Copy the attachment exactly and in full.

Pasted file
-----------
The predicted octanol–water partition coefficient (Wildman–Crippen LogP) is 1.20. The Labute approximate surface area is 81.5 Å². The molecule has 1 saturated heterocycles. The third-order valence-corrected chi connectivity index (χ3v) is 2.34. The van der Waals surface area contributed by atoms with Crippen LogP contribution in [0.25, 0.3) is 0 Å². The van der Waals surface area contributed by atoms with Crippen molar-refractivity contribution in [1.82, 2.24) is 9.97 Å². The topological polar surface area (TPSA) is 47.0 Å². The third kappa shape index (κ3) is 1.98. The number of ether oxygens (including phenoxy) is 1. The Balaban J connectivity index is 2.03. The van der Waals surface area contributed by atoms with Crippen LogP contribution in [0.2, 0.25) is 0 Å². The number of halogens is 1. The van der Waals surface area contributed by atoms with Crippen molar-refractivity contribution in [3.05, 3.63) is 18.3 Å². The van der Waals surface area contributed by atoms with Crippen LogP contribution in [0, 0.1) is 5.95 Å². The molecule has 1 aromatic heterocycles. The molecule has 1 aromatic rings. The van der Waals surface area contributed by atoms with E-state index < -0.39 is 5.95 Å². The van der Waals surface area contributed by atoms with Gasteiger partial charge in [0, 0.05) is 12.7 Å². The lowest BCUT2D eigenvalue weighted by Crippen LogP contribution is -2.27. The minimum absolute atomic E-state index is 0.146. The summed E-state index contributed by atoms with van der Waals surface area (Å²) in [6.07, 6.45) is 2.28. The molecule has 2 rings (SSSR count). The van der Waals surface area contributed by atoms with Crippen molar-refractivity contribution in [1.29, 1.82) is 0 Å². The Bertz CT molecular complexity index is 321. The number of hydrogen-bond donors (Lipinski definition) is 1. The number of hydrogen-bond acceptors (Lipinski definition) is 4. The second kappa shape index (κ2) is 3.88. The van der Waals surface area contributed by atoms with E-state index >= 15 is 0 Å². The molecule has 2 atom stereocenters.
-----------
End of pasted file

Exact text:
The predicted octanol–water partition coefficient (Wildman–Crippen LogP) is 1.20. The Labute approximate surface area is 81.5 Å². The molecule has 1 saturated heterocycles. The third-order valence-corrected chi connectivity index (χ3v) is 2.34. The van der Waals surface area contributed by atoms with Crippen LogP contribution in [0.25, 0.3) is 0 Å². The van der Waals surface area contributed by atoms with Crippen molar-refractivity contribution in [1.82, 2.24) is 9.97 Å². The topological polar surface area (TPSA) is 47.0 Å². The third kappa shape index (κ3) is 1.98. The number of ether oxygens (including phenoxy) is 1. The Balaban J connectivity index is 2.03. The van der Waals surface area contributed by atoms with Crippen LogP contribution in [0.2, 0.25) is 0 Å². The number of halogens is 1. The van der Waals surface area contributed by atoms with Crippen molar-refractivity contribution in [3.05, 3.63) is 18.3 Å². The van der Waals surface area contributed by atoms with Crippen LogP contribution in [0, 0.1) is 5.95 Å². The molecule has 1 aromatic heterocycles. The molecule has 1 aromatic rings. The van der Waals surface area contributed by atoms with E-state index < -0.39 is 5.95 Å². The van der Waals surface area contributed by atoms with Gasteiger partial charge in [0, 0.05) is 12.7 Å². The lowest BCUT2D eigenvalue weighted by Crippen LogP contribution is -2.27. The minimum absolute atomic E-state index is 0.146. The summed E-state index contributed by atoms with van der Waals surface area (Å²) in [6.07, 6.45) is 2.28. The molecule has 2 rings (SSSR count). The van der Waals surface area contributed by atoms with Crippen molar-refractivity contribution in [1.29, 1.82) is 0 Å². The Bertz CT molecular complexity index is 321. The number of hydrogen-bond donors (Lipinski definition) is 1. The number of hydrogen-bond acceptors (Lipinski definition) is 4. The second kappa shape index (κ2) is 3.88. The van der Waals surface area contributed by atoms with E-state index >= 15 is 0 Å². The molecule has 2 atom stereocenters.